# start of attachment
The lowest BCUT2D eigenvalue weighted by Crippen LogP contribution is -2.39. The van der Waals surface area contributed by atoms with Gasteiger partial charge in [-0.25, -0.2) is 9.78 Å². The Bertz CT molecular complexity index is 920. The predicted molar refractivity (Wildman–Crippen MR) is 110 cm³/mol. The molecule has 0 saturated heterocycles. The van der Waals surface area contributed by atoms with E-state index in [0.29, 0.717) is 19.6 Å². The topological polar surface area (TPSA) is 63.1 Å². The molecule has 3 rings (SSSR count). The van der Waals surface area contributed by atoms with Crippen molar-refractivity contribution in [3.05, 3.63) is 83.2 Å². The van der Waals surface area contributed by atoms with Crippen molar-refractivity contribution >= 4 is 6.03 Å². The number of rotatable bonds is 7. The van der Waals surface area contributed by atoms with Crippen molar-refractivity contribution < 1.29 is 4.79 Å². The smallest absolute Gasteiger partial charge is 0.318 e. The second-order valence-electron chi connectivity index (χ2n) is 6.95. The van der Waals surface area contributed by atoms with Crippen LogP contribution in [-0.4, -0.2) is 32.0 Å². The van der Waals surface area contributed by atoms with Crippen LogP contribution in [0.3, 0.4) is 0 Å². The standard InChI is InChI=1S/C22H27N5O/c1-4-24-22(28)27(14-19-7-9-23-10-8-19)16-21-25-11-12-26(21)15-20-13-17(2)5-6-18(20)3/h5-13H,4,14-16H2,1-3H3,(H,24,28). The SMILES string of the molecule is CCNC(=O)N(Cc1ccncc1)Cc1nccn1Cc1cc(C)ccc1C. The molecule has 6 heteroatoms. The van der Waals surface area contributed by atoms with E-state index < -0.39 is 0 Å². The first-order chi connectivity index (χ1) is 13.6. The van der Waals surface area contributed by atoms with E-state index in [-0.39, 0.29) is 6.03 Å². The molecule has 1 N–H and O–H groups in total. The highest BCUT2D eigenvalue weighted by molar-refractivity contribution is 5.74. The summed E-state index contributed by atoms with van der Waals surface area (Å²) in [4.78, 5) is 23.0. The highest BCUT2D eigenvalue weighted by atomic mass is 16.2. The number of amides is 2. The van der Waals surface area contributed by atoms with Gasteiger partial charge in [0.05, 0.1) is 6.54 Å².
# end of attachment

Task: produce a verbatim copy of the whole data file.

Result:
The lowest BCUT2D eigenvalue weighted by Crippen LogP contribution is -2.39. The van der Waals surface area contributed by atoms with Gasteiger partial charge in [-0.25, -0.2) is 9.78 Å². The Bertz CT molecular complexity index is 920. The predicted molar refractivity (Wildman–Crippen MR) is 110 cm³/mol. The molecule has 0 saturated heterocycles. The van der Waals surface area contributed by atoms with E-state index in [0.29, 0.717) is 19.6 Å². The topological polar surface area (TPSA) is 63.1 Å². The molecule has 3 rings (SSSR count). The van der Waals surface area contributed by atoms with Crippen molar-refractivity contribution in [3.05, 3.63) is 83.2 Å². The van der Waals surface area contributed by atoms with Crippen molar-refractivity contribution >= 4 is 6.03 Å². The number of rotatable bonds is 7. The van der Waals surface area contributed by atoms with Crippen molar-refractivity contribution < 1.29 is 4.79 Å². The smallest absolute Gasteiger partial charge is 0.318 e. The second-order valence-electron chi connectivity index (χ2n) is 6.95. The van der Waals surface area contributed by atoms with Crippen LogP contribution in [-0.4, -0.2) is 32.0 Å². The van der Waals surface area contributed by atoms with Crippen LogP contribution in [0.3, 0.4) is 0 Å². The standard InChI is InChI=1S/C22H27N5O/c1-4-24-22(28)27(14-19-7-9-23-10-8-19)16-21-25-11-12-26(21)15-20-13-17(2)5-6-18(20)3/h5-13H,4,14-16H2,1-3H3,(H,24,28). The SMILES string of the molecule is CCNC(=O)N(Cc1ccncc1)Cc1nccn1Cc1cc(C)ccc1C. The molecule has 6 heteroatoms. The van der Waals surface area contributed by atoms with E-state index < -0.39 is 0 Å². The first-order chi connectivity index (χ1) is 13.6. The van der Waals surface area contributed by atoms with E-state index in [-0.39, 0.29) is 6.03 Å². The molecule has 1 N–H and O–H groups in total. The highest BCUT2D eigenvalue weighted by molar-refractivity contribution is 5.74. The summed E-state index contributed by atoms with van der Waals surface area (Å²) in [4.78, 5) is 23.0. The highest BCUT2D eigenvalue weighted by atomic mass is 16.2. The number of amides is 2. The van der Waals surface area contributed by atoms with Gasteiger partial charge in [0.05, 0.1) is 6.54 Å².